- The Washington Times - Tuesday, September 16, 2003

BAGHDAD — The blue flak jacket is heavy and cumbersome, and Roger Guarda frets uncomfortably as he pulls it off his torso. “It’s hot and I’m choking,” grumbles the new head of the United Nations Development Program (UNDP) in Baghdad.

“But because the U.N. is now a target in Iraq, we have to wear these things every time we leave the office.”

Freed of his body armor, Mr. Guarda gets down to business. But instead of heading into the field to survey the array of job programs, park rehabilitation and electricity generation projects that the UNDP oversees, he stays close to his desk, playing “phone tag” with colleagues in Jordan and beyond.

“The work I used to complete in one day, I now do in four days,” he says. “Since I started this job, all I focus on is security.”



The foreign ministers of the U.N. Security Council’s permanent meeting in Geneva fell short of resolving differences over the U.N. role in U.S.-occupied Iraq.

The Bush administration, faced with the huge bills for rebuilding and the daunting challenge of securing the California-sized nation, wants more help from the international community and the United Nations.

But in the wake of the Aug. 19 truck-bomb blast at the U.N. headquarters at the Canal Hotel — an explosion that killed U.N. Iraq envoy Sergio Vieira de Mello and at least 22 others — giving Iraqis a hand has become a much more dangerous affair.

Though it vows publicly that it never will abandon Iraq, the United Nations has pulled nearly 340 its of its 400 international staffers out of the country, U.N. officials say.

U.N. offices, once friendly and inviting compared with U.S. military bases and quarters of the Coalition Provisional Authority, have become barricaded fortresses surrounded by concrete and security guards.

Plainclothes U.N. security officials, toting machine guns, have been scouring the residences of U.N. employees, ordering the few remaining staffers to remain in their hotels at night and turning the once-coveted Baghdad assignment into virtual house arrest.

Several officials requesting anonymity say a plan under discussion would move all of the U.N. staffers out of their hotels and into tents on the grounds of the Canal Hotel.

U.N. staffers complain that maintaining contact with and assessing the needs of the Iraqi population, much less delivering services, have become increasingly difficult.

But Mr. Guarda, 62, a Belgian of Italian descent, deems it important to keep some presence in Baghdad, even if just to lift the people’s spirits.

“It is important that Iraqis do not feel abandoned,” he says. “The U.N. is like a big brother to Iraq. It’s important that people don’t feel like the big brother is leaving them.”

U.N. leaders often say that reducing and constraining international staff won’t affect U.N. operations here because the local Iraqi employees still can do their jobs.

But even Iraqi U.N. employees say new security rules complicate their tasks.

Aziz Ahmad, a talented Iraqi UNDP engineer, used to hop into two-vehicle convoys and travel from his northern Iraq base in Erbil to the Baghdad office at will.

Now, he must find a rare U.N. flight between the two cities. “The road is regarded as too dangerous,” Mr. Ahmad says. “It’s very frustrating because our job is fieldwork.”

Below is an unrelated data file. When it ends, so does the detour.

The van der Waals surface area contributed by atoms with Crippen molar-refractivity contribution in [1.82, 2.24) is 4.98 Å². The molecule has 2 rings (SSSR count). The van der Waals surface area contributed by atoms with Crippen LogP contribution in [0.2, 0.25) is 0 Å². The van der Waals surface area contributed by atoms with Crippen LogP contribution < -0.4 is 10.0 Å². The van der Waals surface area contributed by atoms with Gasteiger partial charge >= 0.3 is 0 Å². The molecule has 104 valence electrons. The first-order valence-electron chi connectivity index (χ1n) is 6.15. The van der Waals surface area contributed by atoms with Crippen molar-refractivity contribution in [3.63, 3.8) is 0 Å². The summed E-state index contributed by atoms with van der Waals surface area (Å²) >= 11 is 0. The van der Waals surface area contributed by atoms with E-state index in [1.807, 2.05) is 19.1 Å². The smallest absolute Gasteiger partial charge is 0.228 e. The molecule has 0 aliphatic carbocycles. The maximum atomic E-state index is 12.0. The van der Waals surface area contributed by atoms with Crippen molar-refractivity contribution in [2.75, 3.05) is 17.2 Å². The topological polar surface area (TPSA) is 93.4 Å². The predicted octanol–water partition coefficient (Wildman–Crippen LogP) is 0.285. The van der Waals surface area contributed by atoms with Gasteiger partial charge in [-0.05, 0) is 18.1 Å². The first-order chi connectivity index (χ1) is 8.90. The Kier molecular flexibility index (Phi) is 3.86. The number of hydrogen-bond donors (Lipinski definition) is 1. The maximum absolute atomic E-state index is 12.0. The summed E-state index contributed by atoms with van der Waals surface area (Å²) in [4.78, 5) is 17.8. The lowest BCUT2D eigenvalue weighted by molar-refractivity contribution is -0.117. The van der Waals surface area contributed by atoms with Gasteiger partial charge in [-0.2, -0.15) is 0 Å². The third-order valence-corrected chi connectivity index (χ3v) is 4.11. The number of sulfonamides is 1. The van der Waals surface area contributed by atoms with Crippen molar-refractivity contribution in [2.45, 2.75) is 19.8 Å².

The still-unsolved Aug. 19 car bombing was the most spectacular but not the only attack on the United Nations in Iraq.

Several assaults against the distinctive U.N. vehicles and installations had ratcheted up security precautions in the country. Like in Afghanistan and other global hot spots, U.N. staffers often griped about the curfews and traveling rules they were ordered to obey.

But the Aug. 19 attack — unprecedented in its carnage, audacity and impact — was on a wholly different scale.

“It was the most horrible incident that happened to the U.N. in its history,” says Veronique Taveau, spokeswoman for the U.N. humanitarian operations coordinator.

Now, only the most dedicated U.N. veterans are taking on the Iraq assignment.

Mr. Guarda, a U.N. globe-trotter since he was 24, has worked in Cambodia, Panama, Malaysia, Zaire, Cuba, Burkina Faso and the Palestinian territories. Though past retirement age, he felt obligated to volunteer for Iraq after his predecessor and friend, Henrik Kolstrup, was seriously wounded in the attack.

“I was shocked,” says Mr. Guarda, who was finishing up an assignment in Erbil and about to head to New York when the blast occurred. “I love the U.N. family.”

The work day of a U.N. staffer has become longer and more dreary. Mr. Guarda spends this day setting up a “virtual office” so employees evacuated to Amman, Jordan, and Beirut can speak with those in the Baghdad office and those ordered to work from home.

“You try to work as if the team were complete, but obviously it’s a lot more complicated,” he says.

U.N. involvement in Iraq intensified after the oil-for-food program was implemented in the late 1990s.

The program allowed Iraq, then under the strict economic sanctions, to sell limited amounts of its oil reserves to provide revenue for its humanitarian needs so long as the United Nations oversaw the money. Each Iraqi received a food ration.

Iraq’s war-damaged infrastructure was patched up. The United Nations, which opposed the U.S. decision to go to war against Iraq, evacuated all of its international staff and curtailed operations in March before the bombing began.

Sign up for Daily Newsletters

Manage Newsletters

Copyright © 2020 The Washington Times, LLC. Click here for reprint permission.

Please read our comment policy before commenting.

 

Click to Read More and View Comments

Click to Hide